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Ocular Irritancy Responses to Various pHs of Acids and Bases with and without Irrigation

Author: Murphy JC, Osterberg RE, Seabaugh VM, Bierbower GW

Journal: Toxicology 1982;23(4):281-91

Abstract: Acids and alkalis were instilled into the eyes of 2 groups of rabbits; the eyes of one group were washed with tap water 30 s after exposure. Damage seen in washed and unwashed eyes was not always related to pH. Some strong acids with greater acidity than pH 2.5 produced opacities while 0.3% hydrochloric acid with a pH of 1.28 produced no ocular damage. Phenol (5%) and acetic acid (5%) with pHs greater than 2.5 produced damage equivalent to or greater than that produced by equal concentrations (w/v) of the mineral acids. All alkalis with pHs ranging from 11.5 to 13.5 produced opacities and other ocular damage of different degrees depending upon the alkali and its concentration. For example, low concentrations of some alkalis in the pH range from 11.3 to 12.8 produced no ocular changes. The duration of the corneal opacities produced by phenol, 1% sodium hydroxide, acetic acid and anhydrous sodium carbonate and the onset of corneal opacity produced by 5% sulfuric acid, the weak acids and 1% sodium hydroxide were reduced as a result of washing the test eyes 30 s after instillation of the test material. These data suggest that acidity and alkalinity of the test material are not the only factors to be considered in relation to a substances’ capacity to produce severe ocular injury. The concentration of the test chemical and its period of contact with the eye prior to washing are also important.

While beginning to wear contact lenses, I had an experience which the use of the Morgan Lens saved the day.


I was just finishing a sixteen-hour shift as manager and staff nurse of the ED when I was notified that they had received a bomb threat.  Disaster situation were part of my duties, so I went into action.  By 4:00 AM, I realized I still had my contacts in.  So I got a container and soaked them in an eye solution from our eye tray.  I arrived home with enough time to take a quick nap before returning to work for another sixteen-hour shift.  When I put my contacts in, I felt like someone had placed a hot poker into my eyes.  I took the contacts out, but my eyes continued to burn and were also fire engine red.  I did report to work at 7:00 AM but my eyes continued to burn.  I then decided the best thing I could do was to irrigate, so I placed a Morgan lens into both eyes and irrigated with 1000 cc of lactated Ringer's.  Laying down during the irrigation process was relaxing and I felt no discomfort while my eyes were irrigated.  After the process, the burning was relieved and I was able to complete my shift without further discomfort.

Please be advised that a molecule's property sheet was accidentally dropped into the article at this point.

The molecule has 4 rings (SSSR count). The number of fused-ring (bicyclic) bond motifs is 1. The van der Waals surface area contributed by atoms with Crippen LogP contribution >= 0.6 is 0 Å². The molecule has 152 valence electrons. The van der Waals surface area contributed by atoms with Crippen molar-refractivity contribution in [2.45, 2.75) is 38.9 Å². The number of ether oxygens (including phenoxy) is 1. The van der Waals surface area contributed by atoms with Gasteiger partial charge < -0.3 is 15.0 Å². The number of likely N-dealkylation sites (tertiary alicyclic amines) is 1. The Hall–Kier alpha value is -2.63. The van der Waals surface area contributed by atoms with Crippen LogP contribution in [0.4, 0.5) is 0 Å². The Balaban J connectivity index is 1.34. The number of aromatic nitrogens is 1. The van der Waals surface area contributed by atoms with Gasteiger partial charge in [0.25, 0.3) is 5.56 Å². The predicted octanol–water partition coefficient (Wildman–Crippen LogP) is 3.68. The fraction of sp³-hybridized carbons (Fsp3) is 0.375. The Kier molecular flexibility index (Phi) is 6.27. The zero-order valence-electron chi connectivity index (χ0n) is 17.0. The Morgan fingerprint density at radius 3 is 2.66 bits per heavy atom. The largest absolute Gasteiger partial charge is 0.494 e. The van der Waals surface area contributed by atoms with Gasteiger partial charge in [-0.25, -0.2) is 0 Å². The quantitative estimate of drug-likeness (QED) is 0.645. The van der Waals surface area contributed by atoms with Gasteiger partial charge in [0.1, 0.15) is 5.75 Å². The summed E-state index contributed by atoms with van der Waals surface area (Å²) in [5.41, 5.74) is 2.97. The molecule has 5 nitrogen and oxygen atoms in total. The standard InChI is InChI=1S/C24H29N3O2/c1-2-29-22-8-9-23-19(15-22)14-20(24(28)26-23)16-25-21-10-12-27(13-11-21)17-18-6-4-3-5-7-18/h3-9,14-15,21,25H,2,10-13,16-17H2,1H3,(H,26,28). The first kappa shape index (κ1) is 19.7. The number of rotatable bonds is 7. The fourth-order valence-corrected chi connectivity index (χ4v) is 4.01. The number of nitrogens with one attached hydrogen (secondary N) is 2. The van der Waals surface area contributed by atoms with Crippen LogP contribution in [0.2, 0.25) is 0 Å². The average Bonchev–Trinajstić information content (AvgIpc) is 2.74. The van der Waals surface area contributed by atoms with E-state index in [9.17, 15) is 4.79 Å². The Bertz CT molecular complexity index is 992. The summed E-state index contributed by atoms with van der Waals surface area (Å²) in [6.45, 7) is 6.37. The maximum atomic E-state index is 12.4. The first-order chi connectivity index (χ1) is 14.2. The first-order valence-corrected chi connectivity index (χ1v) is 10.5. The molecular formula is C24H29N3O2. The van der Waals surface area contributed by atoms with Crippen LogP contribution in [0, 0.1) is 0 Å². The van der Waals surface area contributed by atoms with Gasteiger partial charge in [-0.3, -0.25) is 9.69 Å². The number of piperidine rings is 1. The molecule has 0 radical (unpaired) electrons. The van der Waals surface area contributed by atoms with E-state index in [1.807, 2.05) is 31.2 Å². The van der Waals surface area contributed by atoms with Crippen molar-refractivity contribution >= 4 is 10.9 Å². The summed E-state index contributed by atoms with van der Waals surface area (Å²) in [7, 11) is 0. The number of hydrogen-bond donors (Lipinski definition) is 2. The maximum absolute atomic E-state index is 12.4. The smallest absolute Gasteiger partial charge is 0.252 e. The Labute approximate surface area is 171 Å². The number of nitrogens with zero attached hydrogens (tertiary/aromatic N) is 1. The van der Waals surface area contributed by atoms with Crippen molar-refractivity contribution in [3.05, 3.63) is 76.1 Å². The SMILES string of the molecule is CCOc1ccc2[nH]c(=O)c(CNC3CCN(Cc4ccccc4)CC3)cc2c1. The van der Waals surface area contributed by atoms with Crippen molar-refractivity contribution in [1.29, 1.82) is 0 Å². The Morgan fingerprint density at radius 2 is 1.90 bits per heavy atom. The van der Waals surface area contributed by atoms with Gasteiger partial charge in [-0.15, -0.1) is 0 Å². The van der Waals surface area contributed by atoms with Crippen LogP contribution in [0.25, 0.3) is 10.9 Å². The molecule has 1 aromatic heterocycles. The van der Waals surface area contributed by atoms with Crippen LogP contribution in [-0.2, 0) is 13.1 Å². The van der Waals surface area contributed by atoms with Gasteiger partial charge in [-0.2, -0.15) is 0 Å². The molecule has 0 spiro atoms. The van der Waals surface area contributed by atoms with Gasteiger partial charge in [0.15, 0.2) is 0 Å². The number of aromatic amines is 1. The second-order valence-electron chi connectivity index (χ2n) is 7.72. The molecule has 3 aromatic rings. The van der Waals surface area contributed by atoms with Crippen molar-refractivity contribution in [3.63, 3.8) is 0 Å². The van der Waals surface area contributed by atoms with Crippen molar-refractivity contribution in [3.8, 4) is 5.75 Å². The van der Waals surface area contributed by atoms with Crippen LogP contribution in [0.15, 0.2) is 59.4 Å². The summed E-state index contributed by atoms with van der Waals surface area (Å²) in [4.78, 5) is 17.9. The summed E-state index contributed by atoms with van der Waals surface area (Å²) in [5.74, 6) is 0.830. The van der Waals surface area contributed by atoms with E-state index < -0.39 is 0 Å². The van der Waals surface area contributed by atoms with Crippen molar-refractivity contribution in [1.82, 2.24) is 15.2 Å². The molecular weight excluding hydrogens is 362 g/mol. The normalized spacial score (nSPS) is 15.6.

Registered Nurse (South Carolina)

MorTan Inc.

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Why Use The Morgan Lens?

The Morgan Lens is used in 90% of hospital emergency departments in the USA and can be inserted in less than 20 seconds. There simply is no other "hands-free" method of eye irrigation. Nothing else frees medical personnel to treat other injuries or to transport the patient while irrigation is underway. Nothing is more effective at treating ocular chemical, thermal, and actinic burns or removing non-embedded foreign bodies, even when the patient's eyes are closed tightly. Its design makes it simple and straightforward to use so minimal training is required.